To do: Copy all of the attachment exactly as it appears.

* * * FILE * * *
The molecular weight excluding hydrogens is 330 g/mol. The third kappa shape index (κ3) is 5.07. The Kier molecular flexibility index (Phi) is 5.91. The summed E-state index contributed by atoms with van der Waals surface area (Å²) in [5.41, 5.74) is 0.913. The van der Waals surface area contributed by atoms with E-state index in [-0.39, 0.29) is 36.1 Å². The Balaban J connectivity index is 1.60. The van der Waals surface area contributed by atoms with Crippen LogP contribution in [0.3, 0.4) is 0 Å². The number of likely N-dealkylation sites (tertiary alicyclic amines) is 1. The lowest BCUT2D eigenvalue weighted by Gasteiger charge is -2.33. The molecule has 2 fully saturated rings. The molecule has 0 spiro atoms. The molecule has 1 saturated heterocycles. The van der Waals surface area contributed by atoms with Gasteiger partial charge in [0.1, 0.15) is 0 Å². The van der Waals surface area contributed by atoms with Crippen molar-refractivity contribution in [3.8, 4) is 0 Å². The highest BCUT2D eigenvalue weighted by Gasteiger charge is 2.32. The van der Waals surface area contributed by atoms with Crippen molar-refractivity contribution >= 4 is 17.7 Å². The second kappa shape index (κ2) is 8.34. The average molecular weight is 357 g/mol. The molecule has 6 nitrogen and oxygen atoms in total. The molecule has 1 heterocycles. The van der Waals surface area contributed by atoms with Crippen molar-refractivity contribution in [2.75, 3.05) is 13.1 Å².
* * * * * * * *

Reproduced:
The molecular weight excluding hydrogens is 330 g/mol. The third kappa shape index (κ3) is 5.07. The Kier molecular flexibility index (Phi) is 5.91. The summed E-state index contributed by atoms with van der Waals surface area (Å²) in [5.41, 5.74) is 0.913. The van der Waals surface area contributed by atoms with E-state index in [-0.39, 0.29) is 36.1 Å². The Balaban J connectivity index is 1.60. The van der Waals surface area contributed by atoms with Crippen LogP contribution in [0.3, 0.4) is 0 Å². The number of likely N-dealkylation sites (tertiary alicyclic amines) is 1. The lowest BCUT2D eigenvalue weighted by Gasteiger charge is -2.33. The molecule has 2 fully saturated rings. The molecule has 0 spiro atoms. The molecule has 1 saturated heterocycles. The van der Waals surface area contributed by atoms with Gasteiger partial charge in [0.1, 0.15) is 0 Å². The van der Waals surface area contributed by atoms with Crippen molar-refractivity contribution in [3.8, 4) is 0 Å². The highest BCUT2D eigenvalue weighted by Gasteiger charge is 2.32. The van der Waals surface area contributed by atoms with Crippen molar-refractivity contribution >= 4 is 17.7 Å². The second kappa shape index (κ2) is 8.34. The average molecular weight is 357 g/mol. The molecule has 6 nitrogen and oxygen atoms in total. The molecule has 1 heterocycles. The van der Waals surface area contributed by atoms with Crippen molar-refractivity contribution in [2.75, 3.05) is 13.1 Å².